Double pasteurization[edit]

Pasteurization is not sterilization and does not kill spores. "Double" pasteurization, which involves a secondary heating process, can extend shelf life by killing spores that have germinated.[50]

The acceptance of double pasteurization varies by jurisdiction. In places where it is allowed, milk is initially pasteurized when it is collected from the farm so it does not spoil before processing. Many countries prohibit the labelling of such milk as "pasteurized" but allow it to be marked "thermized", which refers to a lower-temperature process.[51]

Effects on nutritional and sensory characteristics of foods[edit]

Because of its mild heat treatment, pasteurization increases the shelf-life by a few days or weeks.[1] However, this mild heat also means there are only minor changes to heat-labile vitamins in the foods.[4]


According to a systematic review and meta-analysis,[52] it was found that pasteurization appeared to reduce concentrations of vitamins B12 and E, but it also increased concentrations of vitamin A. However, in the review, there was only limited research regarding how much pasteurization affects A, B12, and E levels.[52] Milk is not considered an important source of vitamins B12 or E in the North American diet, so the effects of pasteurization on the adult daily intake of these vitamins is negligible.[53][54] However, milk is considered an important source of vitamin A,[55] and because pasteurization appears to increase vitamin A concentrations in milk, the effect of milk heat treatment on this vitamin is a not a major public health concern.[52] Results of meta-analyses reveal that pasteurization of milk leads to a significant decrease in vitamin C and folate, but milk is also not an important source of these vitamins.[55][54] A significant decrease in vitamin B2 concentrations was found after pasteurization. Vitamin B2 is typically found in bovine milk at concentrations of 1.83 mg/liter. Because the recommended daily intake for adults is 1.1 mg/day,[53] milk consumption greatly contributes to the recommended daily intake of this vitamin. With the exception of B2, pasteurization does not appear to be a concern in diminishing the nutritive value of milk because milk is often not a primary source of these studied vitamins in the North American diet.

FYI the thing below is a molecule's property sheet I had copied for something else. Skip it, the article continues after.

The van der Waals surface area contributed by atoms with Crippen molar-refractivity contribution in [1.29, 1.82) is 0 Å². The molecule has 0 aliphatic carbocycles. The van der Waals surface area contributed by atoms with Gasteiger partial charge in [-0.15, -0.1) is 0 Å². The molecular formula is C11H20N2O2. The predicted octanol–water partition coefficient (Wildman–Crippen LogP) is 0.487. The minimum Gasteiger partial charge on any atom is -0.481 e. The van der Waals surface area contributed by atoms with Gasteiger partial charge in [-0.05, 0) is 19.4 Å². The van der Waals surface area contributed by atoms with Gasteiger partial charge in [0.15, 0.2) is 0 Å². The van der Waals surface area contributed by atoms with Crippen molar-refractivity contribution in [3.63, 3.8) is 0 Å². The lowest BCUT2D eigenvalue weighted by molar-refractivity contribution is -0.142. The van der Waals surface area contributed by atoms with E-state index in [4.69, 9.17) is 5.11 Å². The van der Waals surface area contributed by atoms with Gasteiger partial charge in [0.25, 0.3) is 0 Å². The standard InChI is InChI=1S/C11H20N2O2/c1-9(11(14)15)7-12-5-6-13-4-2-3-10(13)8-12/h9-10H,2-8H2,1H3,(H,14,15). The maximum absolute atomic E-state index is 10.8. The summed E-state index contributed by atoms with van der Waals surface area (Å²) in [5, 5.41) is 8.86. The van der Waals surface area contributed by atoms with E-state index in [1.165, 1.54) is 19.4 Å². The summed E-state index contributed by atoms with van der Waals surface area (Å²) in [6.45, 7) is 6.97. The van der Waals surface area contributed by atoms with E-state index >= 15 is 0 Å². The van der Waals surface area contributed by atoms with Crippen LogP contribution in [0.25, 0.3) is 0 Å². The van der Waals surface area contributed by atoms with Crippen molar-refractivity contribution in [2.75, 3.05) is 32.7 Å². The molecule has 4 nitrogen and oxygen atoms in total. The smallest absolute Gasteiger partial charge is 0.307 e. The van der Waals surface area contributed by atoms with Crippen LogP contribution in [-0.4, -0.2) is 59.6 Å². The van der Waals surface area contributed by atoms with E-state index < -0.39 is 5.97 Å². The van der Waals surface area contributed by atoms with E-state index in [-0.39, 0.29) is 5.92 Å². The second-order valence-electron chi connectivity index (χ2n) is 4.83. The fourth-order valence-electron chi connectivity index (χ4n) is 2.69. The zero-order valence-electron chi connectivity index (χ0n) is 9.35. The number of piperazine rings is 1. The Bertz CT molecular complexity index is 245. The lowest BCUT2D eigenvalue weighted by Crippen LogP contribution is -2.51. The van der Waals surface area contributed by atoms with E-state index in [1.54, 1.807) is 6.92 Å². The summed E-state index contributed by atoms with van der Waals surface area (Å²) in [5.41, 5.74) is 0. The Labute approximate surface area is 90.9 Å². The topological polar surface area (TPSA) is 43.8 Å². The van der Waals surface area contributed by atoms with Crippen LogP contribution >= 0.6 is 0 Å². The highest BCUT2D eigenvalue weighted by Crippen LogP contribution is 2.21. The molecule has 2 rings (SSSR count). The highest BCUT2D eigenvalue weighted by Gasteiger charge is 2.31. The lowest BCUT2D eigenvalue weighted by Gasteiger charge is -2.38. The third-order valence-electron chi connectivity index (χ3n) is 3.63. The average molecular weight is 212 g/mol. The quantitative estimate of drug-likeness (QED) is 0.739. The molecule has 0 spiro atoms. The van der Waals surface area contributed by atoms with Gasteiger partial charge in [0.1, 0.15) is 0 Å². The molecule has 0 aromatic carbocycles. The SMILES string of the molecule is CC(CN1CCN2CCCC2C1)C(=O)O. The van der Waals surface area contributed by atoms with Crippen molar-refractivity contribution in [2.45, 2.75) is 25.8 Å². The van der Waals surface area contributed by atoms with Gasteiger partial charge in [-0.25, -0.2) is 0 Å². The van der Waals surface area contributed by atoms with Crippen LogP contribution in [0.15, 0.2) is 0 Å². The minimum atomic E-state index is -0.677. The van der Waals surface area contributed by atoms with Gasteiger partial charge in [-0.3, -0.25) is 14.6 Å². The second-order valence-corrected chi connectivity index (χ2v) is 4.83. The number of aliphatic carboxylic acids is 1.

Sensory effects[edit]

Pasteurization also has a small but measurable effect on the sensory attributes of the foods that are processed.[1] In fruit juices, pasteurization may result in loss of volatile aroma compounds.[4] Fruit juice products undergo a deaeration process prior to pasteurization that may be responsible for this loss. Deaeration also minimizes the loss of nutrients like vitamin C and carotene.[1] To prevent the decrease in quality resulting from the loss in volatile compounds, volatile recovery, though costly, can be utilized to produce higher-quality juice products.[4]